Roberto Rosetti
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Roberto Rosetti

Roberto Rosetti
Roberto Rosetti 2009 FIFA CWC.jpg
Rosetti in 2009
Full name Roberto Rosetti
Born (1967-09-18) 18 September 1967 (age 53)
Turin, Italy
Other occupation Football referee
Director of hospital
Domestic
Years League Role
1994–1997 Serie C Referee
1997–2010 Serie A and B Referee
International
Years League Role
2002–2010 FIFA Referee

Roberto Rosetti (born 18 September 1967) is an Italian former football referee. He is fluent in Italian (native), English and French. He started refereeing in 1983, and took charge of his first match in the Italian Serie A in 1996. He received his FIFA Badge in 2002.[1] Aside from his refereeing duties, Rosetti works as director of a hospital.

Rosetti is counted amongst the top referees of all time in a list maintained by the International Federation of Football History and Statistics (IFFHS).[2] He retired following the 2010 FIFA World Cup to take a position with the Italian Football Federation as the referee designator for Serie B League.

Luciano Moggi, then general director of Juventus, had described Rosetti and his colleague Pierluigi Collina as being too 'objective' in an intercepted telephone call. Moggi also claimed that Rosetti and Collina should be 'punished' for decisions made against Juventus in that same phonecall.[3]

Career

Rosetti was born in Turin, Piedmont.

He was one of the many referees who officiated over the 2007-08 UEFA Champions League. He refereed the semi-final between Chelsea and Liverpool at Stamford Bridge.[4]

Rosetti was selected to referee at UEFA Euro 2008 in Switzerland and Austria.[5]

At the tournament, Rosetti was the referee for the:

Rosetti was one of the many referees who officiated over the 2008-09 UEFA Champions League.[6]

2010 World Cup

Rosetti was preselected as a referee for the 2010 FIFA World Cup. His first match of the tournament was a 1-1 draw between Ghana and Australia. Rosetti sent Australia's Harry Kewell off for handling the ball on the goal line, awarding Ghana a penalty kick. The next game he refereed was the Argentina-Mexico game in the Round of 16, which Argentina won 3-1; the match was surrounded by controversy, however, as Rosetti and his team of officials incorrectly allowed Carlos Tevez's opening goal to stand, even though replays later showed that it should have been ruled out for offside.[7][8] Rosetti was later left off the list of 19 referees announced by FIFA to take part in the rest of the competition although football's world governing body did not explain why. This decision affected Rosetti greatly and was the major reason behind his immediate retirement following the tournament, although he denied that it was his error that led him to retire.[9][10]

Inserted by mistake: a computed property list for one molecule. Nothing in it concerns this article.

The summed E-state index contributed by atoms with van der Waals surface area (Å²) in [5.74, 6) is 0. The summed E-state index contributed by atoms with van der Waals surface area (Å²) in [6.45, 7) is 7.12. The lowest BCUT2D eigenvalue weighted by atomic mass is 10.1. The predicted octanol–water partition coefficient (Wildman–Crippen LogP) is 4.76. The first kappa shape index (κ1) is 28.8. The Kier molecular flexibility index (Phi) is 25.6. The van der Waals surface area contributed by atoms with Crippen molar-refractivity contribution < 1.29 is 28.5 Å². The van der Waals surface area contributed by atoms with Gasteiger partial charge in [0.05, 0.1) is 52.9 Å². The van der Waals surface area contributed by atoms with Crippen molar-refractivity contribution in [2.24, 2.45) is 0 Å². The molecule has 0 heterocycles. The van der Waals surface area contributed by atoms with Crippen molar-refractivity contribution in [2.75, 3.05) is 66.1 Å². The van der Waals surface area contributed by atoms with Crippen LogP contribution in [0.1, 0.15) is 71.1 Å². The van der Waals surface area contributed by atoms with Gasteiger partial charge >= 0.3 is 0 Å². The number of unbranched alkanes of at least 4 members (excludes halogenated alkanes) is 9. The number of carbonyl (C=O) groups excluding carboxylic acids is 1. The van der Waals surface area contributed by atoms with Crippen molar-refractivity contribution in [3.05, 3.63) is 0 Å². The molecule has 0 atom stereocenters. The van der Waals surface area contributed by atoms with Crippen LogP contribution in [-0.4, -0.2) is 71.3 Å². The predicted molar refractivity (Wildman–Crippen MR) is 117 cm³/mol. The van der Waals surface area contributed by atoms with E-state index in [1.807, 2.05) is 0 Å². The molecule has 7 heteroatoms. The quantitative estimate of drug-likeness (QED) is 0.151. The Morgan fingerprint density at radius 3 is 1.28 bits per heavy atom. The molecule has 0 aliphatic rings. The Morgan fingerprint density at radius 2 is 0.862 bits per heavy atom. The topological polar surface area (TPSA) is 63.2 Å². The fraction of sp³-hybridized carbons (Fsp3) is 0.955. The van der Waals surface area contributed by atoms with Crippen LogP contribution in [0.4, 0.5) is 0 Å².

Honours

References

  1. ^ "Roberto Rosetti". Rate The Ref. Retrieved 2010.
  2. ^ "IFFHS Dashboard".
  3. ^ © international hazma. "Roberto Rosetti". WorldReferee.com. Retrieved 2010.
  4. ^ "Rafa Benitez wants strong referee at Chelsea". Telegraph. 29 April 2008. Retrieved 2010.
  5. ^ Referees named for EURO 2008, uefa.com, 19 December 2007 Archived 14 May 2008 at the Wayback Machine
  6. ^ Hughes, Matt (6 May 2009). "Sympathy no consolation for Darren Fletcher". The Times. Retrieved 2010.
  7. ^ "Yahoo UK & Ireland - Sports News | Live Scores | Results".
  8. ^ "World Cup 2010: Carlos Tevez knew he was offside for Mexico opener". The Guardian. 28 June 2010. Retrieved 2017.
  9. ^ http://www.chroniclejournal.com/stories_sports.php?id=276382[permanent dead link]
  10. ^ "Referee Rosetti steps down after World Cup error". Reuters. 8 July 2010. Retrieved 2017.
  11. ^ "Former Results". IFFHS.de. Retrieved 2017.
  12. ^ "Hall of fame, 10 new entry: con Vialli e Mancini anche Facchetti e Ronaldo" [Hall of fame, 10 new entries: with Vialli and Mancini also Facchetti and Ronaldo] (in Italian). La Gazzetta dello Sport. 27 October 2015. Retrieved 2015.

External links

Preceded by
Germany Markus Merk
UEFA European Football Championship final match referees
2008
Italy Roberto Rosetti
Succeeded by
Portugal Pedro Proença

  This article uses material from the Wikipedia page available here. It is released under the Creative Commons Attribution-Share-Alike License 3.0.

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